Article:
Mr and Mrs (top) Red-knobbed Coot Focha Moruna Fulical cristata
The proposed nesting site - conveniently close to the hide
But there was also one odd duck.  I would like to think that it was a pure female Ferruginous Duck but I have a sneaking feeling that somewhere in her genes there may be just a touch Common Pochard.  No Pochards on this water so, maybe, it is a pure bird and, possibly, the individual that was reputed to have inter-bred with a Pochard last year.  A Grey Wagtail did a quick clockwise flight round the water and then I, too, departed to look at the water from the opposite hide.  Nothing different to add other than a short sighting of a wandering Purple Swamphen in the reeds.

Female Ferruginous Duck Porron Pardo Aythya nyroca with, I suspect, a hint of Common Pochard flowing through its veins
The Laguna de las Aneas as expected produced a good supply of Cormorants along with both Coots and Moorhens.  No shortage of Mallards, Shoveler and Common Pochards and even a Little Egret resting immediately on front of the hide.  On the island in front a pair of Black-winged Stilts and at least half-a-dozen Grey Herons strategically resting around the perimeter.  Still a few Barn Swallows over the water but no other hirundines present.

Black-winged Stilts Ciguenuela Comun Himantopus himantopus on the Laguna de las Aneas

Singing Cetti's Warblers as I walked round to the Laguna del Alamo Blanco where I found this site to now be very full of water and certainly no longer any chance for waders.  A dozen Teal present and a couple of Mallards so I continued on to the Laguna Taraje in search of the Moustached Warbler, assuming that it has not already departed for pastures new.  Again, lots of Chiffchaffs along with Mallard, Coots and Moorhens.  There was a very brief exposure of a Purple Swamphen and an even briefer visit of a Little Bittern that flew into the reed and quickly disappeared.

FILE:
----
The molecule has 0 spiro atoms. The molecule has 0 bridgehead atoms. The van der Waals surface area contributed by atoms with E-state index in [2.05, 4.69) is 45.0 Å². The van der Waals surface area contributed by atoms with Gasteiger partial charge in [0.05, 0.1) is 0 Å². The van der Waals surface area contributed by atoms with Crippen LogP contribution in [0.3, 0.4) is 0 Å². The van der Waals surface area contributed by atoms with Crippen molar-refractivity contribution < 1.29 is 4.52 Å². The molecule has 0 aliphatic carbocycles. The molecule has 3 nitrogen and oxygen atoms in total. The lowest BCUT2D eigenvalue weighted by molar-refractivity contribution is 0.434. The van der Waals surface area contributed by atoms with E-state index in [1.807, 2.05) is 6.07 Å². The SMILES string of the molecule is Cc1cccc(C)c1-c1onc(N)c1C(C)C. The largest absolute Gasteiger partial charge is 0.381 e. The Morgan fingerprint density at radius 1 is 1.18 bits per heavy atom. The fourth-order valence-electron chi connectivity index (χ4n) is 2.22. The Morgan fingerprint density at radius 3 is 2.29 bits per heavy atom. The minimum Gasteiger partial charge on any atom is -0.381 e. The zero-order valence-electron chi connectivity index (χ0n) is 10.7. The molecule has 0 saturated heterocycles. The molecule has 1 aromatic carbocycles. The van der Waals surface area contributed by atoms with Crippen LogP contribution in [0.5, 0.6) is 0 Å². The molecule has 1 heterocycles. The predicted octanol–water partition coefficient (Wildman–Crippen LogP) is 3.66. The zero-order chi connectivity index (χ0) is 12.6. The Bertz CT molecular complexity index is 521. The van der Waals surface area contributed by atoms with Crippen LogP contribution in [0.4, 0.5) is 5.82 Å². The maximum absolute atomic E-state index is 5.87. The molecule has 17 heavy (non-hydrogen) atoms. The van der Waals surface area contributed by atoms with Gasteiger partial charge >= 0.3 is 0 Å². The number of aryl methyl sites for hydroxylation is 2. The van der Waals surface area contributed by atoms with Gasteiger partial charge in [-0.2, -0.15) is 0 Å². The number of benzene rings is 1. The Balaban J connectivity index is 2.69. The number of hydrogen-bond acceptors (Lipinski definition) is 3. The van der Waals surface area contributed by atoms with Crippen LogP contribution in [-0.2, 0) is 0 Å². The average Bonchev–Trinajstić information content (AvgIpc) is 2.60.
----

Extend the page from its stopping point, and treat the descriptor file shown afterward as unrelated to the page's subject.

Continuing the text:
Just in time to see the Little Bittern Avetorillo Comun Ixobrychus minutus

Only about twenty minutes to closing time so I decided to make a first and final call at the Laguna del Lirio, passing a couple of Serin on the way.  With the light dimming a number of Blackbirds were making their way into the reserve and from the hide, in addition to yet another collar-ringed Red-knobbed Coot and many more Chiffchaffs I also managed to add a male Stonechat.

Departing the site and driving home via Turtle Dove Alley the light was gone for picking out any Red Avadavats but I did come across a flock of fifty Cattle Egrets enjoying a pre-roost get together.

Birds seen:
Mallard, Shoveler, Teal, Pochard, Ferruginous Duck, Little Grebe, Cormorant, Little Bittern, Cattle Egret, Little Egret, Heron, Kestrel, Moorhen, Purple Swamphen, Coot, Red-knobbed Coot, Black-winged Stilt, Yellow-legged Gull, Rock Dove, Collared Dove, Crested Lark, Sky Lark, Barn Swallow, Grey Wagtail, White Wagtail, Black Redstart, Stonechat, Blackbird, Cetti's Warbler, Chiffchaff, Spotless Starling, House Sparrow, Serin, Reed Bunting, Corn Bunting.